National 4.8.2016 09:18 pm

Election results show ANC taking a body blow

National Assembly Speaker Baleka Mbete at the IEC. Picture: Jacques Nelles

National Assembly Speaker Baleka Mbete at the IEC. Picture: Jacques Nelles

For the first time in democratic history, the ANC appears set to receive well below 60% of the total vote in an election.

Results from South Africa’s fiercely contested local elections could deliver a setback to the ANC, with early indications on Thursday showing the party losing a very significant amount of support. With the count heading towards finalisation, partial results put the ANC ahead nationwide but with its lowest-ever levels of backing.

The main opposition DA held Cape Town, was ahead in the city of Port Elizabeth and locked in a close battle for Tshwane and Johannesburg. With more than two-thirds of the votes counted, the ANC had 53% support nationwide, with the DA on 27% and EFF on 8%, according to official results.

In Limpopo, the ANC continued to lead with 67% of the vote, while the DA, with 9.51%, trailed the EFF’s 16.8% by lunchtime. The ANC has won more than 60% of the vote at every election since the first multiracial vote in 1994, when Nelson Mandela was sworn in as president.

Both the ANC and DA are likely to be forced to court smaller parties and independent candidates to cobble together some outright municipal majorities.

While DA leader Mmusi Maimane did not write off the possibility yesterday of forming a coalition with another party, he made it clear that the ANC would not be part of any coalition.

“It is early. We have to look at the numbers because numbers will tell you who to engage with and what percentages you need. We must govern and govern well.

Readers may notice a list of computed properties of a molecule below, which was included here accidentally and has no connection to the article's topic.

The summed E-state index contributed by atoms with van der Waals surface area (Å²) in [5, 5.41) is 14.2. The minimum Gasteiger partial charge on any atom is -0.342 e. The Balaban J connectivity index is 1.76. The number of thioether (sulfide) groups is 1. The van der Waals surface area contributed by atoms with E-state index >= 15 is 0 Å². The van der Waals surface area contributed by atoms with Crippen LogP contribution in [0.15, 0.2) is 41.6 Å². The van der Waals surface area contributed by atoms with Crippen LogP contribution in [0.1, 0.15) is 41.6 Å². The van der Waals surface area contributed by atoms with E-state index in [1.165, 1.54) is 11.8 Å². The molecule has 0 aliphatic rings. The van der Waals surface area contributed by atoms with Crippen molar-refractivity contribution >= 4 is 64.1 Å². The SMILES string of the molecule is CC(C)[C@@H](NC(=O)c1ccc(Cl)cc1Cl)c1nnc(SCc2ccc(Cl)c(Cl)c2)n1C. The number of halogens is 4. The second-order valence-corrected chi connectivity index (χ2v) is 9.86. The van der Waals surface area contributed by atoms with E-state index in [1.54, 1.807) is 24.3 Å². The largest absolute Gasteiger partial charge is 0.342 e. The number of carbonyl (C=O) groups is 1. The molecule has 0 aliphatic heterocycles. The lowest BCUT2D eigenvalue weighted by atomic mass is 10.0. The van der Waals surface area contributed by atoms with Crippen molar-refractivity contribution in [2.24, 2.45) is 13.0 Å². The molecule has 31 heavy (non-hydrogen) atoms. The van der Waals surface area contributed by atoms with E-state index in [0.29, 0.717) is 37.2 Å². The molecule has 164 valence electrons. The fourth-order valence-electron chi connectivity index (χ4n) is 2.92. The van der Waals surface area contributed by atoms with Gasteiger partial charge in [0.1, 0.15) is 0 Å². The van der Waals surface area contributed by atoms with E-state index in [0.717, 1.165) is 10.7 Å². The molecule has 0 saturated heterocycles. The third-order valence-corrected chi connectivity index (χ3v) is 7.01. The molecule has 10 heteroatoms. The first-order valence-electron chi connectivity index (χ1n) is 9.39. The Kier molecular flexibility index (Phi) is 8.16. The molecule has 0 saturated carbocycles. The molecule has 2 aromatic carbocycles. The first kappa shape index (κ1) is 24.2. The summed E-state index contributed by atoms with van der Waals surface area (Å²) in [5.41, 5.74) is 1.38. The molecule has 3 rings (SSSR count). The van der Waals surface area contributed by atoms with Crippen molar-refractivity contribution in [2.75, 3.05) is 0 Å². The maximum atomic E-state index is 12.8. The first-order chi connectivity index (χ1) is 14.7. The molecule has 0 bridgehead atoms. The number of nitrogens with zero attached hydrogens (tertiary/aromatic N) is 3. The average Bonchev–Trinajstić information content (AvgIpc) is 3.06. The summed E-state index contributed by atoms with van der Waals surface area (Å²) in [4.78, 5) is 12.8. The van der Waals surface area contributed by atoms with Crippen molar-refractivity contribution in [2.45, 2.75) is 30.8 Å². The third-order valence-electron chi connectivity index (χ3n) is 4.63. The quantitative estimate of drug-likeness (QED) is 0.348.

“We will never go into a coalition that will undermine our ability to deliver for the people of SA. I want to make sure South Africans can find work and that there will never be corruption.

“If people vote for change, they must acknowledge that we must bring change,” he said during a visit to the Independent Electoral Commission (IEC) centre, in Tshwane to look at the scoreboard. Appearing upbeat, the opposition leader said he was happy about the results thus far.

The ANC, meanwhile, described as “sensationalist” claims that Limpopo was the “home” of the EFF. There have been reports that ANC support in the province was dwindling, while Julius Malema’s EFF appears to be making inroads into erstwhile ANC strongholds.

In an interview with The Citizen at the IEC Limpopo results centre at the Peter Mokaba Stadium on Thursday, Communications Minister Faith Muthambi said people in Limpopo still believed in the ANC. “[It is] sensationalisation [sic] that this is the home of the EFF – then the EFF will take all the votes,” Muthambi said. “I think the voters have vindicated us as the movement.”

Meanwhile, IEC chief electoral officer Mosotho Moepya noted reports of a disruption at the Johannesburg results centre yesterday.

“The capture of results is centralised in Johannesburg and delays occurred early today when a large number of presiding officers converged in a short space of time to deliver their results slips and security material,” he said. Tempers flared as staff wanted to go home after working for a long time in the cold weather.

“The electoral commission deployed the vice-chairperson and the provincial electoral officer to the centre and the situation was quickly resolved,” he added.

Moepya said the IEC was not aware of any missing results slips in Johannesburg. He said the IEC had seven days to make the results known and that they were on track. On the issue of Vuwani, Moepya said they were counting the results and the outcome would be determined in due course.

He confirmed the IEC received three complaints, but no case had been referred to the Electoral Court. He did not elaborate on the complaints.

The IEC thanked the millions of voters who braved the cold and windy weather to make their mark. He said the IEC was proud, once again, that South Africans voted peacefully. The IEC is also deeply grateful, he said, for the tireless work of the nearly 200 000 election officers who had kept the voting wheels oiled.



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